How far would you go to get a U.S. visa? A raucous look at our coming-to-America stories

At Bryant Park, actor Sid Lucero (left) and director John Paul Su sit down with members of the Fil-Am Press Club of New York. Photo by Lenn Almadin Thornhill.

At Bryant Park, actor Sid Lucero (left) and director John Paul Su sit down with members of the Fil-Am Press Club of New York to talk about their film ‘Toto.’ Photo by Lenn Almadin Thornhill.

By Lenn Almadin Thornhill

The shock seemed to unfold in slow motion. We watched as actor Sid Lucero unclipped the lapel microphone, tossed it on the green table in Bryant Park, and walked out, leaving reporters of the Filipino American Press Club in New York City looking at each other.

Until someone said, “Call JP!”

JP is John Paul Su, the award-winning director, writer and producer of “Toto” which debuted at the Metro Manila Film Festival in 2015. Su and Lucero are in New York City doing promotions for the film which is scheduled to be shown on July 29th at the Asian American Independent Film Festival (AAIFF).

See, it was all a prank, but it revealed so much more about the actor that was the subject of our interview.

Lucero is also starring in another independent film, “Apocalypse Child” shown at the New York Asian Film Festival (NYAFF) on June 23rd. We reporters ‘conspired’ in good, clean fun, to talk only about “Toto” and not the other film.

“It was just a misunderstanding,” Su explained. “He didn’t know you guys were joking.”

After a few minutes, Lucero returned.

“Every time I do a film I want everybody to watch it as much as possible,” Lucero explained. “That’s why I was surprised when you guys are here and you didn’t hear about the NYAFF, even it doesn’t have anything to do with this one. We’re Filipinos and I believe that I have the responsibility to share our stories as a Filipino to the world.”

It was that kind of intensity that came as a surprise to many, even for Lucero the star of the dark comedy drama “Toto.”

“He read the first seven pages,” said Su, of the first time they met. “Those seven pages we spent over an hour with all of his questions about the character. He’s a thinking actor. He’s not just doing some template performance.”

Lucero, whose real name is Timothy Eigenmann, is the son of the late actor Mark Gil and actress Bing Pimentel. He is known as a dramatic actor, and has won the 2008 Gawad Urian Best Actor for “Selda” where he plays an inmate tormented by conflicting erotic thoughts of his wife and his fellow prisoner.

Su, who co-wrote “Toto” with Donald Martin, won Best Foreign Language Film in the Los Angeles Comedy Festival.

“It’s a film for everyone who dreams big, and the things you do to fulfill that dream,” is how Su described this movie. In the film — shot in 17 days – Lucero took on the role of a Filipino hotel worker named Toto who goes to extreme measures to obtain a U.S. visa.

“How far would you go to achieve that dream? What are you willing to compromise for that dream?” Those are the universal questions that Toto asks himself as he aspires to be an American immigrant.

Besides Lucero, the cast includes Thou Reyes, Liza Dino, Bembol Roco and Bibeth Orteza. Reyes and Orteza won the Best Supporting Actor and Best Supporting Actress at the Metro Manila Film Festival New Wave in 2015. Su won Best New Wave Film Director, and the film was awarded the New Wave Full Length Jury Prize.

“I think I found a group of actors that I can really call my actor’s company,” said Su. “My go-to people, because they are really good.”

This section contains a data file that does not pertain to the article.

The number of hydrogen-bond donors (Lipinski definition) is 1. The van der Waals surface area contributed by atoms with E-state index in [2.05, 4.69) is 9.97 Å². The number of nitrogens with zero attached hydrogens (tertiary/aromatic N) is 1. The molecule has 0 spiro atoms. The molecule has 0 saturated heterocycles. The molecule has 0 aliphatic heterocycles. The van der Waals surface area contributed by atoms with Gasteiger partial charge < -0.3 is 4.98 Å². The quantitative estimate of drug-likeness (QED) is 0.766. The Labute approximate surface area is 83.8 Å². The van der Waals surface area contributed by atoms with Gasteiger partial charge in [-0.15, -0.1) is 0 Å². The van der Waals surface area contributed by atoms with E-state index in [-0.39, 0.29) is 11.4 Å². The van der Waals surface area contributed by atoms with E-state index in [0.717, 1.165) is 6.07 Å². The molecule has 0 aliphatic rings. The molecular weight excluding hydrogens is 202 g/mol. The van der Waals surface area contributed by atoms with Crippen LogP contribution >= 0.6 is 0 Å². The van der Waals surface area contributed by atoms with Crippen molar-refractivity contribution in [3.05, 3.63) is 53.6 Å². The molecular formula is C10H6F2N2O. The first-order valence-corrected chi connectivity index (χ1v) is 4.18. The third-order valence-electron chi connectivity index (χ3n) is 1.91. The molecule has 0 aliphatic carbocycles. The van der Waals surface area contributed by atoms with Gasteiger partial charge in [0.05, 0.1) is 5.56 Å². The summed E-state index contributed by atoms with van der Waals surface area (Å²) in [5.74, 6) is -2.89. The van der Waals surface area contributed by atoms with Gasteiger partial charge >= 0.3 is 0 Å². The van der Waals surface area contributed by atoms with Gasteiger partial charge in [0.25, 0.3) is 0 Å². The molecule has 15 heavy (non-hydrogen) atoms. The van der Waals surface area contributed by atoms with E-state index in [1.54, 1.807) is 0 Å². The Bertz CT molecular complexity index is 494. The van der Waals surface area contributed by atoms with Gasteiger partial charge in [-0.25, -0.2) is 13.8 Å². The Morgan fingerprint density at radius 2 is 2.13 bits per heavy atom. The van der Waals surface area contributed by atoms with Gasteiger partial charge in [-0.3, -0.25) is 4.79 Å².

It’s been a challenging road for Su who moved to New York City in 2003. A graduate of De La Salle University, his dream of being an established filmmaker was put on hold right after his first video project about Habitat for Humanity. Networks and agencies, he said, had a hiring freeze.

In New York, Su worked to build his career working as a videographer for TFC’s Balitang America.

“I think what really drew me to filmmaking is its power to stimulate conversations,” said Su. “And a means to create an imaginary world that can both effect a viewer’s perception of his inner world and bring a new perspective to issues of the times.”

Su’s first short film, “Happy Anniversary,” explores the theme of domestic violence. His first documentary, “Caregiver” chronicles the anguished life of a single mother in Jersey City who cares for her special needs daughter. His short film, “Pagpag” (The Refuse) in 2012 is the narrative of a garbage food vendor finding leftovers at a dump site and re-selling it.

“I have to find and carve my own path,” said Su. “I have no connections to the industry be it in the Philippines or in the U.S.”

Even now, as one of the ABC/Disney-DGA program directors in Los Angeles, and has shadowed shows like “Scandal”, Su confessed how challenging it is to get a job in the industry.

“I don’t really have a Plan B,” said Su, who almost gave up on being a filmmaker before deciding to go to New York University’s Tisch School of the Arts to get his master’s degree in Film and Television.

“Or at least, I refuse to have a Plan B, because in my years in the business, I’ve noticed that those who had a Plan B while pursuing their career dreams, end up settling with the Plan B and giving up when they really wanted in the beginning,” he said.

The character, Toto, is of the same tenacious quest.

“I think somehow it crossed over in terms of appeal,” said Su. “So far my experience, kung ano yung reaction sa Pilipinas, ganun din yung reaction in another county. They laughed and cried at the same point.”

Both Lucero and Su are eager to see how New Yorkers will react to their film. Hopefully, they said, with as much passion as they put into its creation.

“What’s important to me,” Lucero said, “was how this move is socially relevant and talks about how we are as a people and maybe how we should be.”

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